Happy Halloweeeeeen! In today’s post you won’t find photos of me dressed up as a superhero, sexy cowgirl, robot, or even a binder full of women (though I thought about that last one). Over the last few years I just haven’t been into dressing up, so I don’t, simple as that. But that doesn’t mean I didn’t celebrate the season with fervour!
At first I had a hard time thinking of what I should eat; I couldn’t think of a restaurant serving up anything particularly Halloween-y, and figured the best I could do is a ghost cookie from a bakery. So instead I thought of which foods I’ve yet to try that scare me, and the answer came quickly.
With a name like that, it’s easy to understand why I hadn’t embraced it yet, as well as comments on the blog like “Wait til she tried stinky tofu!” which I always imagine to be followed by evil laughter. I’m not necessarily afraid of stinky foods – I love blue and washed rind cheeses, for example – but usually the first tastes of anything that’s strongly fermented/encouraged to grow mould is a bit of a shock. You can learn to love them, but that process can be painful.
Stacey recommended I try out Boiling Point Restaurant, where the house specialty is a stinky tofu hot pot. It’s located near West Lake Vietnamese on No. 3 Road, and is part of a chain of restaurants across Southern California and Seattle. It’s modern inside, and wasn’t too busy when I arrived (dripping wet) for a late lunch. I asked for the house special, a half-sweet almond milk tea, and helped myself to a plate of sauces from their self-service condiment station. Haven’t seen one of those before!
I don’t normally complain about service, but it was a little weak at Boiling Point. It took ages for someone to come over and take my order (I’m not used to flagging someone down unless I’m in an HK cafe), and when my hot pot arrived, it was at least another five minutes before my rice and drink came too, and then later I had to hunt down my bill.
But anywaaays, the hot pot was $10.99 and came in a shallow pot. Actually, today I shall call it a cauldron. It’s set in a square base, with a burner at the bottom lit by your server when it’s brought to the table. The flame keeps the broth simmering while you eat, ensuring your hot pot does indeed stay hot. There’s a bowl of rice on the side, and you’re given a pair of chopsticks and a large spoon.
The house special is full of goodies: cabbage, clams, fish cakes, paper-thin slices of pork, tomato, cilantro, green onion, congealed pig’s blood, sliced intestine, fish balls, and of course, stinky tofu.
There are a number of ways to ferment tofu, and if you’re interested in reading its history, there’s a very extensive account of it here. The stinky stuff is believed to have originated in China, but has since spread to surrounding countries such as Taiwan, where it’s especially popular. As street food, it’s often eaten fried, but my first taste of it was boiled, which is apparently stronger.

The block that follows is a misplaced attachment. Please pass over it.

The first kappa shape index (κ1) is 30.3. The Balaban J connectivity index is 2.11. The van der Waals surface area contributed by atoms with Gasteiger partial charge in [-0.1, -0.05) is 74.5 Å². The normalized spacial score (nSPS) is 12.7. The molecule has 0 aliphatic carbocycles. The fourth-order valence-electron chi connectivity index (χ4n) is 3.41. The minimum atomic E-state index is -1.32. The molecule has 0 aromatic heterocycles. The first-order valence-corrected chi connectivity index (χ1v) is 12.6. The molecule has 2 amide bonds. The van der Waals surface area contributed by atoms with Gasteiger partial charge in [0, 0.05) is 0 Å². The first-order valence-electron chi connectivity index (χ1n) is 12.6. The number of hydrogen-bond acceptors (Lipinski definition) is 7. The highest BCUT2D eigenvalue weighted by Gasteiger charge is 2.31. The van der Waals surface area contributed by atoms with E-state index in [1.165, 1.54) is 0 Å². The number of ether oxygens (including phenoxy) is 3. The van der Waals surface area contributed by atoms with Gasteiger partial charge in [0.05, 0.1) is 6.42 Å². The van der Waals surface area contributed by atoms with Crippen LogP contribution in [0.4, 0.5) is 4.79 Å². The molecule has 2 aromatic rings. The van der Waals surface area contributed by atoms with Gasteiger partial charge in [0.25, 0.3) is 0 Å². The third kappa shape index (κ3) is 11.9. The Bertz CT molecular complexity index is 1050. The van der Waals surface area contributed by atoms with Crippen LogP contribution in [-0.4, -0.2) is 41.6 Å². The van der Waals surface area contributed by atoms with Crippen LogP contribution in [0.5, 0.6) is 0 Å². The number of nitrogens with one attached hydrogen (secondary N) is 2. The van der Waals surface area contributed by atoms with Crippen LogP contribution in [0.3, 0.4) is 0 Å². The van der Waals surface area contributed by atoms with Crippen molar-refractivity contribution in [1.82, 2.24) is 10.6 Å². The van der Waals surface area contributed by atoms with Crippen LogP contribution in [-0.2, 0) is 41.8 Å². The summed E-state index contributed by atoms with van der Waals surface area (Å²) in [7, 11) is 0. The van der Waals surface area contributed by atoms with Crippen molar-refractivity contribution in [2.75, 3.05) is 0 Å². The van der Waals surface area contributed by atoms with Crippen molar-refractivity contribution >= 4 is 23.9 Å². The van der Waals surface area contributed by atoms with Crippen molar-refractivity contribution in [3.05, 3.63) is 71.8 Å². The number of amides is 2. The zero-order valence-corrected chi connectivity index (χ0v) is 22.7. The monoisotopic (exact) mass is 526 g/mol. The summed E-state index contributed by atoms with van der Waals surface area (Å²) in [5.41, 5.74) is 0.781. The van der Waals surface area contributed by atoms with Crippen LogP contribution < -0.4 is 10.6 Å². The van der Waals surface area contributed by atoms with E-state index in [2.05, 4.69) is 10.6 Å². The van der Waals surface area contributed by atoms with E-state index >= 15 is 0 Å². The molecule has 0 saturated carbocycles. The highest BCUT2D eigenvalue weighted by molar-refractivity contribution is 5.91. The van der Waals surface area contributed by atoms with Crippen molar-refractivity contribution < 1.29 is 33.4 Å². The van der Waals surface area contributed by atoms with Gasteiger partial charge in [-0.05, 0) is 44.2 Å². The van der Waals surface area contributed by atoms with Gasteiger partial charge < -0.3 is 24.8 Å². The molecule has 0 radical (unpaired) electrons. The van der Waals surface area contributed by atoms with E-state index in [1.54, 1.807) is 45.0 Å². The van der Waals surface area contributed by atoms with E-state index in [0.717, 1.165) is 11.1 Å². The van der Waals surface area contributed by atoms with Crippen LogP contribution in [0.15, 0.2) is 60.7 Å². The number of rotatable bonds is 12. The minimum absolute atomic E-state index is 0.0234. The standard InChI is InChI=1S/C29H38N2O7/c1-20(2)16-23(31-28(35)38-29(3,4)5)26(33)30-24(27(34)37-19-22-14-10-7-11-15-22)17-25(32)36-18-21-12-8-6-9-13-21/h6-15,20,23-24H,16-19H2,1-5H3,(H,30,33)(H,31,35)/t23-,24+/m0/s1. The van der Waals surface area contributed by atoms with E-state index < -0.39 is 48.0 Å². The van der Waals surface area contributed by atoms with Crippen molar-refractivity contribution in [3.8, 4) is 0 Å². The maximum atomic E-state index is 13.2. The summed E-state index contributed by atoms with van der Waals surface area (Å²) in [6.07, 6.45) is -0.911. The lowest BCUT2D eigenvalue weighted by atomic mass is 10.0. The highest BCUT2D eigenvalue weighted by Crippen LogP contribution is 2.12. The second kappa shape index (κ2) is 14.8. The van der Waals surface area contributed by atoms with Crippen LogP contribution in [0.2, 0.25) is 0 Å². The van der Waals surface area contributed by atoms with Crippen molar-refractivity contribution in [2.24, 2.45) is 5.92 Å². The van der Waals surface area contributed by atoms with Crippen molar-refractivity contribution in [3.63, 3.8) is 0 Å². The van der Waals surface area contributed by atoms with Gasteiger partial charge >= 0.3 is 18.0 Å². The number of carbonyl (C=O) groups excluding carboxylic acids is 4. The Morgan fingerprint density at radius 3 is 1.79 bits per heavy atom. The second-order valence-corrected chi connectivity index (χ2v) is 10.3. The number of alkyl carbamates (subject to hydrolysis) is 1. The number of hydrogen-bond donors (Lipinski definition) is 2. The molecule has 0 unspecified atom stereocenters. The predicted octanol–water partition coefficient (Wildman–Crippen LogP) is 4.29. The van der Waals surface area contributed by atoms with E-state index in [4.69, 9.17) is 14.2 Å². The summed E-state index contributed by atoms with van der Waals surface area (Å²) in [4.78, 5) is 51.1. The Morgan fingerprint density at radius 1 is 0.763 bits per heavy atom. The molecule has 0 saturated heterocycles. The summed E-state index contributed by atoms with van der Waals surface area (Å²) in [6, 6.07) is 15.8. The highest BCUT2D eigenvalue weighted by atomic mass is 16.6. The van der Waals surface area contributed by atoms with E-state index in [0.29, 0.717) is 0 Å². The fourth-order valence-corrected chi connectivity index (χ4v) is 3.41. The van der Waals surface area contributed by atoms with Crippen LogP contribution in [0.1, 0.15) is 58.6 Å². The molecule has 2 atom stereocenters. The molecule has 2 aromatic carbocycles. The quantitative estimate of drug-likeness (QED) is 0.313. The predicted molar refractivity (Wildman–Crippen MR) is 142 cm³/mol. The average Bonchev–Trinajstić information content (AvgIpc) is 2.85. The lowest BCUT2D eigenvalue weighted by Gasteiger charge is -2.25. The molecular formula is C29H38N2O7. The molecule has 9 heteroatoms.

If you’re unsure if you’ve received stinky or plain tofu, your nose will tell you the difference. It’s innocent-looking enough, but the stuff definitely smells, like feet that have been in damp socks too long. Or over-boiled eggs left in a bag of sweaty hockey gear.
The chunks of tofu in my hot pot were quite large, very firm, and all hiding at the bottom. I bit in, grimaced a little, but went back for seconds. You know what? The more times I tried it, the less stinky-tasting it was. I could NOT have had a second bite of boiled liver, and most certainly not a second bite of durian, but the stinky tofu was manageable. Thank you, all you Years of Strong Cheese Eating!
My technique for eating the hot pot was to smother my rice in sauce (I loved the garlic soy bean), then top it with things I plucked from the simmering broth. I asked for mild spice, and it was plenty spicy, so unless you have a high tolerance, I’d stick with something on the lower spice spectrum.
It was a very filling meal, so I didn’t have room for one of their Taiwanese icy desserts (nor did I really want to fill myself with shaved ice before heading back into the pouring rain). Too bad though, because they look pretty good!
If you’d like to give Boiling Point a try but don’t want to eat anything that smells/tastes like damp feet, you’re in luck. They also offer plenty of other options, including lamb, Thai, vegetarian, seafood, Korean, curry, Japanese miso and other combos, and dozens of add-ins you can pick to personalize your hot pot. Or hot cauldron, I should say.
After my lunch at Boiling Point, I made my way home, changed into dry clothes, and welcomed my friends Jill and Codi over for a night of pumpkin mayhem. That means drinking wine, eating fried sausages/apples/onions/rosemary, carving a pumpkin with Edgar Allan Poe’s face on it (EDGAR ALLAN POE-MPKIN) and stuffing a sugar pumpkin with toasted sourdough, gruyere, and cream + stock, then baking it. I know, right? You do need to try that.
It’s way easier than pie, and Ruth Reichl (the creator of this magical orange wonder) has her recipe for it right here. We used a farmers market sugar pumpkin, and a small one easily feeds six people as a side course.
I saved my Richmond Pumpkin Patch pumpkin for Jill to carve – she’s a master!
She brought over an Edgar Allen Poe stencil (found on zombiepumpkins.com) and worked on it solidly for a few hours.
The result? I now have a dead poet on my porch. He’s still less scary than stinky tofu.
Happy Halloween everyone! In celebration, a video of last night’s pumpkin mayhem. Enjoy.
Cash and cards accepted
Vegetarian options available